• implements
  • interface
  • let
  • package
  • private
  • protected
  • public
  • static
  • yield

Transitioning to strict mode

Strict mode has been designed so that the transition to it can be made gradually. It is possible to change each file individually and even to transition code to strict mode down to the function granularity.

You can migrate a codebase to strict mode by first adding "use strict" to a piece of source code, and then fixing all execution errors, while watching out for semantic differences.

Syntax errors

When adding 'use strict';, the following cases will throw a SyntaxError before the script is executing:

  • Octal syntax const n = 023;
  • with statement
  • Using delete on a variable name delete myVariable;
  • Using eval or arguments as variable or function argument name
  • Using one of the newly reserved keywords (in prevision for future language features): implements, interface, let, package, private, protected, public, static, and yield
  • Declaring two function parameters with the same name function f(a, b, b) {}
  • Declaring the same property name twice in an object literal {a: 1, b: 3, a: 7}. This constraint was later removed (bug 1041128).

These errors are good, because they reveal plain errors or bad practices. They occur before the code is running, so they are easily discoverable as long as the code gets parsed by the runtime.

New runtime errors

JavaScript used to silently fail in contexts where what was done should be an error. Strict mode throws in such cases. If your code base contains such cases, testing will be necessary to be sure nothing is broken. You can screen for such errors at the function granularity level.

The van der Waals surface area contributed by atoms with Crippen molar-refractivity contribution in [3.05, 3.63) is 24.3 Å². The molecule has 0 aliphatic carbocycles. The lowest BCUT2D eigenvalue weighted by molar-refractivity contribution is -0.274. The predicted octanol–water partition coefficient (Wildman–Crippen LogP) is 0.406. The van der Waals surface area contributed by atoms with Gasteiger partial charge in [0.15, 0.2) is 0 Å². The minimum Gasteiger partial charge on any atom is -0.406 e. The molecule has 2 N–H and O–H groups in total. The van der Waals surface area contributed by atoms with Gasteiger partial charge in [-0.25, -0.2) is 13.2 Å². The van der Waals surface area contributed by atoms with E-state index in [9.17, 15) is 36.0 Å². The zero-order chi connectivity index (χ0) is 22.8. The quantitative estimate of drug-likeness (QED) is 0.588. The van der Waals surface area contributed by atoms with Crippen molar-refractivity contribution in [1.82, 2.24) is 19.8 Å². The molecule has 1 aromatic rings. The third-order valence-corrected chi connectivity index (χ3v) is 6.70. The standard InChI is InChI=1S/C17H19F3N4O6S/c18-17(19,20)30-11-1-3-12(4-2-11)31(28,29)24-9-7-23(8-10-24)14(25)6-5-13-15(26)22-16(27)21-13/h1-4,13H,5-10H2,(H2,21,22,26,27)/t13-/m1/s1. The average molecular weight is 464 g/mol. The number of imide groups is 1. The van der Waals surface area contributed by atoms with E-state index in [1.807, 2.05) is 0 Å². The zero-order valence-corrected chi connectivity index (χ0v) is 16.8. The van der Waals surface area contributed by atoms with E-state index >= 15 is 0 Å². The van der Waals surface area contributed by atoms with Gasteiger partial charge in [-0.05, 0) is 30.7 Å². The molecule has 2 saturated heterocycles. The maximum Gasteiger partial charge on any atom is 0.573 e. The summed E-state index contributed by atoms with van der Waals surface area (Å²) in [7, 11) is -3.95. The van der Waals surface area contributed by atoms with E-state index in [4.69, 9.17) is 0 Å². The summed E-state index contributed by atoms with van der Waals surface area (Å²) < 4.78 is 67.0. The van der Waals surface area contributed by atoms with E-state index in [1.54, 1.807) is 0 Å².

• Assigning to an undeclared variable throws a ReferenceError. This used to set a property on the global object, which is rarely the expected effect. If you really want to set a value to the global object, explicitly assign it as a property on globalThis.
  • Failing to assign to an object's property (e.g. it's read-only) throws a TypeError. In sloppy mode, this would silently fail.
  • Deleting a non-deletable property throws a TypeError. In sloppy mode, this would silently fail.
  • Accessing arguments.callee, strictFunction.caller, or strictFunction.arguments throws a TypeError if the function is in strict mode. If you are using arguments.callee to call the function recursively, you can use a named function expression instead.

Semantic differences

These differences are very subtle differences. It's possible that a test suite doesn't catch this kind of subtle difference. Careful review of your code base will probably be necessary to be sure these differences don't affect the semantics of your code. Fortunately, this careful review can be done gradually down the function granularity.


In sloppy mode, function calls like f() would pass the global object as the this value. In strict mode, it is now undefined. When a function was called with call or apply, if the value was a primitive value, this one was boxed into an object (or the global object for undefined and null). In strict mode, the value is passed directly without conversion or replacement.


In sloppy mode, modifying a value in the arguments object modifies the corresponding named argument. This made optimizations complicated for JavaScript engine and made code harder to read/understand. In strict mode, the arguments object is created and initialized with the same values than the named arguments, but changes to either the arguments object or the named arguments aren't reflected in one another.


In strict mode code, eval doesn't create a new variable in the scope from which it was called. Also, of course, in strict mode, the string is evaluated with strict mode rules. Thorough testing will need to be performed to make sure nothing breaks. Not using eval if you don't really need it may be another pragmatic solution.

Block-scoped function declarations

In sloppy mode, a function declaration inside a block may be visible outside the block and even callable. In strict mode, a function declaration inside a block is only visible inside the block.

See also